Tuesday, November 15, 2016

The Truth According to Us by Annie Barrows ~ Book Review

Not sure how this happened but I finished this book way back at the beginning of October and have just not got around to writing a review.  So this will be a less indepth look at the story as well as I can remember my thoughts on it but I like to remember the gist of how I felt about a book on record for myself.

This book is written by Annie Barrows who co-authored The Guernsey Literary and Potato Peel Pie Society which I enjoyed.  The story is set in 1938, a time period which has drawn me as of late, and in small town West Virginia.  Layla Beck is the daughter of a senator who refuses to bend to her father's wishes in choice of marriage partner so her father forces her to take a job that her uncle finds for her.  She is given the job of writing the history of small town Macedonia for the Federal Writer's Project, which incidentally was a real government project of the 1930's that employed writers and attempted to preserve the stories of small town America.  Room and board is set up for her in one of the prominent families in town, the Romney's, who's father used to own and run the sock factory in town which was a major employer.

Jottie Romney is the strong female head of the family and in her 30's and unmarried is considered a spinster in town.  Under her charge is Willa, a precocious 12 year old who belongs to Felix, Jottie's divorced brother.  Since Felix is almost always out of town on business it falls to Jottie to raise Willa and they enjoy a close relationship with Felix moving in and out of their lives at intervals.  But the arrival of Layla, whom Willa doesn't trust or like, throws the family into chaos and both start to uncover some startling secrets that certain members of the family have long tried to hide.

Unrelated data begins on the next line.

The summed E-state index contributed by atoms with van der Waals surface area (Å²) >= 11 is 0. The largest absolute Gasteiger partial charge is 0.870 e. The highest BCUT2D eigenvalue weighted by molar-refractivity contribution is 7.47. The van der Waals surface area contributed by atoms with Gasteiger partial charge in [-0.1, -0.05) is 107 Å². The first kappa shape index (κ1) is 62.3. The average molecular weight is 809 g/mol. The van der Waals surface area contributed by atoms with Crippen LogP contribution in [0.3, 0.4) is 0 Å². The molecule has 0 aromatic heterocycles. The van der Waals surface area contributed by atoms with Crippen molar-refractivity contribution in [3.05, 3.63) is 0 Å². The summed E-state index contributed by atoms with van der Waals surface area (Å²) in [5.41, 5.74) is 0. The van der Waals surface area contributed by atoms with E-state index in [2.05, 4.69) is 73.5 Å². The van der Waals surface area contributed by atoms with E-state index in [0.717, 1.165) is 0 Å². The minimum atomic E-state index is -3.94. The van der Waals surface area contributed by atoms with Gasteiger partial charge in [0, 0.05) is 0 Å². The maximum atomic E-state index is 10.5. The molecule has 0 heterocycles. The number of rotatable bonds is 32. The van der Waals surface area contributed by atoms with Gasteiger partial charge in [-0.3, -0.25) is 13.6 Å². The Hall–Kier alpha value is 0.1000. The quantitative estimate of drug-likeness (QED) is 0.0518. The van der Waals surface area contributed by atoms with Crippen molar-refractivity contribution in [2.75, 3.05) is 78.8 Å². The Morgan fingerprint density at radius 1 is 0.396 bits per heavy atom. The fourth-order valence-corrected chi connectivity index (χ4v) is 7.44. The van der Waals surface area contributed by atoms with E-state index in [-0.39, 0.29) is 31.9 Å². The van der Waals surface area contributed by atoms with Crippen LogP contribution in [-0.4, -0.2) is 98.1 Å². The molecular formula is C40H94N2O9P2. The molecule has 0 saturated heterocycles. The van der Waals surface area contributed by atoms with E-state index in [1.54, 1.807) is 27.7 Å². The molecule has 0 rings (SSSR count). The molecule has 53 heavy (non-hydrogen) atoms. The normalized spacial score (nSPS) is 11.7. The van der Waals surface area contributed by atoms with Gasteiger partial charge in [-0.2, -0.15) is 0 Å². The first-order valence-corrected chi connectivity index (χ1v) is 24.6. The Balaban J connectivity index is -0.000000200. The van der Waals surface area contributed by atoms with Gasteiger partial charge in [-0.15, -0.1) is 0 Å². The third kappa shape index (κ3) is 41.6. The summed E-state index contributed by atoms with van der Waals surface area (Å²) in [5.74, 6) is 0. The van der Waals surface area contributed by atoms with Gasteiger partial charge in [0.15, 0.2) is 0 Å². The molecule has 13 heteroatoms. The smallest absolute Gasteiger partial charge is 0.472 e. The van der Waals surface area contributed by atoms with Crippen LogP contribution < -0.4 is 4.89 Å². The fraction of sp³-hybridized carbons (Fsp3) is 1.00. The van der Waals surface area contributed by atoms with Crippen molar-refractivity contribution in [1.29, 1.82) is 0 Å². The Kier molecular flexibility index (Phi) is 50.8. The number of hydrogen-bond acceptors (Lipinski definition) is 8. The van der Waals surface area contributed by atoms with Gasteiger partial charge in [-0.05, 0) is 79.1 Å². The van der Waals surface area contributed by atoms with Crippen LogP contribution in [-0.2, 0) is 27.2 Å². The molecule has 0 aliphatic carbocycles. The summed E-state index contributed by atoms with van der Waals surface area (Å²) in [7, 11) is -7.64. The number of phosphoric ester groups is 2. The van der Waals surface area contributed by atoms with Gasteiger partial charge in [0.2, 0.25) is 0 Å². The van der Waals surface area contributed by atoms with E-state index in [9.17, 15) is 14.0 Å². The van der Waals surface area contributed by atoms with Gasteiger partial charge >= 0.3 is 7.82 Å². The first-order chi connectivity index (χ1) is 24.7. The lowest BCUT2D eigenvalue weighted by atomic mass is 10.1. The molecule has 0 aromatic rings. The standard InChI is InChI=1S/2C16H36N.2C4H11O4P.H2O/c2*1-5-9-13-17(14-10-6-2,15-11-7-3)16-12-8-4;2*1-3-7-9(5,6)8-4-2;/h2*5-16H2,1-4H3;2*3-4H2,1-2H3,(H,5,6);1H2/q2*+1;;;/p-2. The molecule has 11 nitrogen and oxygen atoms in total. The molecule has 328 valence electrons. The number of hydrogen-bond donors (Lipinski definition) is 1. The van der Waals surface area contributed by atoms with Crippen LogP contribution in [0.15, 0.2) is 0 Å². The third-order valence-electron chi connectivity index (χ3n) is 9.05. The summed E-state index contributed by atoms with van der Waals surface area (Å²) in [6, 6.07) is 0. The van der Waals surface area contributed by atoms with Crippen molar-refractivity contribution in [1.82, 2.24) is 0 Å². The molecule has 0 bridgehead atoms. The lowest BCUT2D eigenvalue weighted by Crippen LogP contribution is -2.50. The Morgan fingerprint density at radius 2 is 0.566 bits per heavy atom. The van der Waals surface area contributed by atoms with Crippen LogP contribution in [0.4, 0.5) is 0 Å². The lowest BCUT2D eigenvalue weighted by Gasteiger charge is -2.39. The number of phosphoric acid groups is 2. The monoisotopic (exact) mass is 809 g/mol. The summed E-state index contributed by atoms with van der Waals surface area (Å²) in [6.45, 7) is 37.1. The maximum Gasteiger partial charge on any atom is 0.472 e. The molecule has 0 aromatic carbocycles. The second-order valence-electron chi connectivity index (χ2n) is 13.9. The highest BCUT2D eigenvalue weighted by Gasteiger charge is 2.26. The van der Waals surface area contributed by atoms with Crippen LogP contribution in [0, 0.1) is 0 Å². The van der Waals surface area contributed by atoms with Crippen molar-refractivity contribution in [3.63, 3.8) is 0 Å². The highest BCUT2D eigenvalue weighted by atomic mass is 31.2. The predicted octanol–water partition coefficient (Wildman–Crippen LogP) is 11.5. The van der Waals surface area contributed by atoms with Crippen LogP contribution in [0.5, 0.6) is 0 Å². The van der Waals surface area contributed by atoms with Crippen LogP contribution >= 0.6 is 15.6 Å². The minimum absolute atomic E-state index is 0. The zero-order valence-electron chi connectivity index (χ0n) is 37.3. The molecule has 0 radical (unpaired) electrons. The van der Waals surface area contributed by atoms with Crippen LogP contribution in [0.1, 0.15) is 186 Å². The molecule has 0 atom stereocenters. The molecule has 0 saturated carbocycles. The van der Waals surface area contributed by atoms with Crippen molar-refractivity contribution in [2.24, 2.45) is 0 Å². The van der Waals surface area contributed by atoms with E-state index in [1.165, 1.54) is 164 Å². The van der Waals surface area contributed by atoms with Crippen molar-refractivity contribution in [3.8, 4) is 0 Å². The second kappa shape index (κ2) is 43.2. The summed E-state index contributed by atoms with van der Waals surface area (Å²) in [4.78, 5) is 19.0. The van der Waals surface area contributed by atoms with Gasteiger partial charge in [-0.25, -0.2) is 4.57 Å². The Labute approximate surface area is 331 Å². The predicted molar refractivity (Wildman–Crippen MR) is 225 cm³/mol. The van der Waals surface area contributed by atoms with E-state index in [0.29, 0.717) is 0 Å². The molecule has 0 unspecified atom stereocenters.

I enjoyed this story and it's exploration of how personal and historical truths are sometimes changed so that they are more palatable to remember.  The Romney family had a strong history in the town and they identified strongly with that history but the history  was a bit fluid depending on who told it so was it considered accurate depending on who was doing the  telling?  As Layla starts to dig into the town's history which is also wrapped up in the history of the family she begins developing a relationship with Felix who is not exactly known for his loyalty.  But as the truths start slowly revealing themselves she finds more than she bargained for as Felix will do anything to keep certain things hidden.  The mystery of that kept the pages turning for me as did Willa's part in the whole thing.  She also is doing some digging of her own.  One had to feel for a little girl who's Mother was not around and her father was basically missing in action.  There were, however, lots of characters and stories to wrap one's head around and so the story definitely was not fast paced but more of a slow burn to get to the end.

I gave this story a 8.5/10


Barbara H. said...

I had not heard of the Federal Writer's Project - what a neat idea! I also still haven't read the Guernsey story yet - I need to rectify that one of these days. Sounds like an interesting book.

Faith said...

I still haven't read the Guernsey one yet either and this one sounds pretty good. I have THREE library books on the night stand next to my side of the bed and THREE from my sister on the floor next to the bed. lol....I just posted a book review today too!

Wendy said...

Sounds like an interesting read. However my TBR pile next to my bed is beginning to look like the leaning tower of Pisa.

Karen said...

I loved the Guernsey book and will be adding this one to my TBR list. I hadn't heard of the Federal Writer's Project. Great idea.

~ linda said...

This sounds like a TBR books for me. The Federal government put many people to work through the CCC and WPA but there were projects like this one that hired the artists of the time. There was a theatre project, a music one, the Farm Security admin which was the documentary photos we often see of the people who were moving to Calif. during the Dust Bowl. They even encouraged people to read "Book-of-the-Month" just to engage them in something besides worry.
Anyway, you drew me in and now I want to read this book. Thanks.